Is Redistricting Actually Going Better For Democrats Than Expected? A Debate Ensues

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While the stretch between late December and the beginning of January is usually marked by slow news days patched over with pre-written, reflective stories to fill the front pages, there’s been no such lull in the redistricting corner. 

Many states have finished their maps, or are at least far enough along to prompt the inevitable analyses of which party came out on top. And a heated debate has riven online map-lovers as they argue a fundamental question: is redistricting going better for Democrats than expected? 

A much-discussed Data for Progress analysis published last week suggests that yes, surprisingly, it is. The report found that even more seats will have moved to the left of President Joe Biden’s 4.5 point 2020 national margin after this year’s round of redistricting. 

A rebuttal published at the Election Law Blog says not so fast. Using other metrics, Republicans still have the clear edge, and assuming that House Democrats will run with Biden’s lead is folly, since even in the presidential year of 2020 they usually ran a point or two behind him. 

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So…who’s right? The truth is, it’s a complicated picture. And some of the gerrymandering harms are buried a bit deeper than the “which party is winning” story line. 

“There was a lot of ‘the sky is falling’ narrative building that dominated the left a couple months ago, in large part because Republicans have much more control over the process than Democrats,” Dave Wasserman, senior editor of U.S. House coverage at the Cook Political Report, told TPM. “A lot of people translated that into ‘Republicans are going to zoom into the majority because they can gerrymander the maps.’” 

So far — and some states have not finished drawing yet, while others are wrapped up in litigation — that hasn’t happened. Republicans are not poised to scoop up dozens of new seats, to win the 2022 election by a landslide before a single vote is cast. That doesn’t mean that there’s any less voter disenfranchisement going on. 

For one, as Wasserman pointed out, Republicans had a vice-like grip on many states’ redistricting processes during the last cycle in 2010 and 2011 too, so they’ve already had a fairly recent chance to hack the states into congressional districts that serve them best.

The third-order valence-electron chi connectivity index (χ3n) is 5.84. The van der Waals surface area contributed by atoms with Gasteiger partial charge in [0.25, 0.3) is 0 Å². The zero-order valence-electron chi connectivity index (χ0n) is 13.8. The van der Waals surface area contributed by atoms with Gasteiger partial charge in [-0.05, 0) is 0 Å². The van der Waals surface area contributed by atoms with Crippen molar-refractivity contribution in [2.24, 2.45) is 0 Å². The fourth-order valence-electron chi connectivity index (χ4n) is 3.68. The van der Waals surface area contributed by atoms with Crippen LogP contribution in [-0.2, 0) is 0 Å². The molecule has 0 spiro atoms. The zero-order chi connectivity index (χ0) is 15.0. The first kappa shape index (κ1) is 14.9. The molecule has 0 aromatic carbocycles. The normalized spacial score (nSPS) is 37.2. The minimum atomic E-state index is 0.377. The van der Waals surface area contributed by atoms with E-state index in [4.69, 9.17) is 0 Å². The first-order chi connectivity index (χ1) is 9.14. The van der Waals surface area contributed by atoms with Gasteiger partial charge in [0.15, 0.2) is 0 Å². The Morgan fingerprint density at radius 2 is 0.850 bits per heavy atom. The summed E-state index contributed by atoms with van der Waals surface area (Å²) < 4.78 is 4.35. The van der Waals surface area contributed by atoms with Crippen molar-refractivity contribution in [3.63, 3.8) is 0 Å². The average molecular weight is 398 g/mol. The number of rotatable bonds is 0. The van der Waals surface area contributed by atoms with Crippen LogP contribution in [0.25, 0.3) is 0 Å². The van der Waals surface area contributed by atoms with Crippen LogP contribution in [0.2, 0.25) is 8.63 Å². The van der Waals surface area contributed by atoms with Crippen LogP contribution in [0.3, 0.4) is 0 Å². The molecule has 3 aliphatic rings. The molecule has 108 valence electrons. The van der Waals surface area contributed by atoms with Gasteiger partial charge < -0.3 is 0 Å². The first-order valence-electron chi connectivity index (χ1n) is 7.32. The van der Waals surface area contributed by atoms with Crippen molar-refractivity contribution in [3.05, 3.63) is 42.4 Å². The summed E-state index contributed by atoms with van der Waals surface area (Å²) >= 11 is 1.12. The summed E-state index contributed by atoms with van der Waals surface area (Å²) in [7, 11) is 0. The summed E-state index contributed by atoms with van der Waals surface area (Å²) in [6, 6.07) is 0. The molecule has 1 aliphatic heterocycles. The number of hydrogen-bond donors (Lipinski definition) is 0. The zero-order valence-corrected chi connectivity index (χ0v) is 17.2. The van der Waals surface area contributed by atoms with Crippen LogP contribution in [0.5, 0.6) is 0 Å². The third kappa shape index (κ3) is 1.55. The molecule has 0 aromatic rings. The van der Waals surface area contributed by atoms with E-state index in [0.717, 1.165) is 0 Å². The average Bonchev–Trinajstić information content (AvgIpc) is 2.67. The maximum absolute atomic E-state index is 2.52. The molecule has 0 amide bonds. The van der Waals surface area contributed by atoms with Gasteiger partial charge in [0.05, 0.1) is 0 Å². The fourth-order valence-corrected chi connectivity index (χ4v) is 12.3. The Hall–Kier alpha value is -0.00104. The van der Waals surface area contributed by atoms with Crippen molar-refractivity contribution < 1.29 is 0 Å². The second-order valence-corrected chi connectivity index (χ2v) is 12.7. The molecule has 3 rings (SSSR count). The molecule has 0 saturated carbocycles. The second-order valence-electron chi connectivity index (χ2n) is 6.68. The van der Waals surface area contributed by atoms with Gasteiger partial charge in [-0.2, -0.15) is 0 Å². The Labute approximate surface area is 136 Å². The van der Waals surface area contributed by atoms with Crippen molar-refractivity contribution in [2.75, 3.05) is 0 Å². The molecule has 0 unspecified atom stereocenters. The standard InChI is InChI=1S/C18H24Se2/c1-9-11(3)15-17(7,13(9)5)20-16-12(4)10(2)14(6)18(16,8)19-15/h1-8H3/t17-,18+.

But there’s another factor at play here: the explosive growth of new political powerhouses that the maps of 10 years ago couldn’t have accounted for. 

“The reality is, if you’re a Republican map drawer, you’re scared both of people of color  — especially as they become a bigger part of the electorate in the suburbs — and suburban white voters,” Michael Li, senior counsel at NYU’s Brennan Center for Justice, told TPM. “Your best play is a defensive gerrymander.” 

Instead of going after Democratic seats to flip, Republicans in many states focused on shoring up their districts to neutralize the burgeoning power of these voters. That doesn’t necessarily manifest as a dozen-plus new Republican seats. It manifests as a Trump + 3 seat becoming a Trump + 20. 

That strategy, in addition to Democratic gerrymanders in states like Illinois, has eradicated competitive races across the board. 

“Are the final maps likely to be less biased in Republicans’ favor than the current maps? Yes,” Wasserman said. “Are the final maps less competitive and less responsive to changes in public opinion? Also yes.” 

That comes at a cost. In many states where Republican mapmakers have maximally employed this strategy, it’s with the clear intent to diffuse the power of voters of color. As many of those voters spread to the suburbs from metro areas, and as white, college-educated, suburban women have swung hard toward the Democrats in recent elections, Republicans have gone to work cracking those districts with tricks like attaching them to large swaths of bright red rural areas.   

“The Data for Progress post finds that the gerrymandering effect is netting out, so it’s not so bad for Democrats — that ignores many other dimensions,” Li said. “A state like Texas could turn blue and Republicans would still have a two-to-one advantage in seats. A lot of that gerrymander is accomplished at the expense of communities of color.” 

The redistricting process is ongoing, and some states’ court battles may dramatically affect the landscape. Across Ohio and North Carolina, Democrats could potentially gain five seats if courts nixed the legislatures’ maps and appointed special masters, Wasserman calculated. 

In short, Democrats are not currently facing down a landscape that gives Republicans a massive seat advantage going into the 2022 cycle. But it’s only because Republicans have shifted their vantage point to the future, solidifying their staying power by nullifying the voting power of explosively growing communities of color.

“It was never realistic that Republicans would squeeze three more seats out of Georgia, or four more seats out of Texas, when their incumbents are in such danger from demographic change,” Wasserman said.

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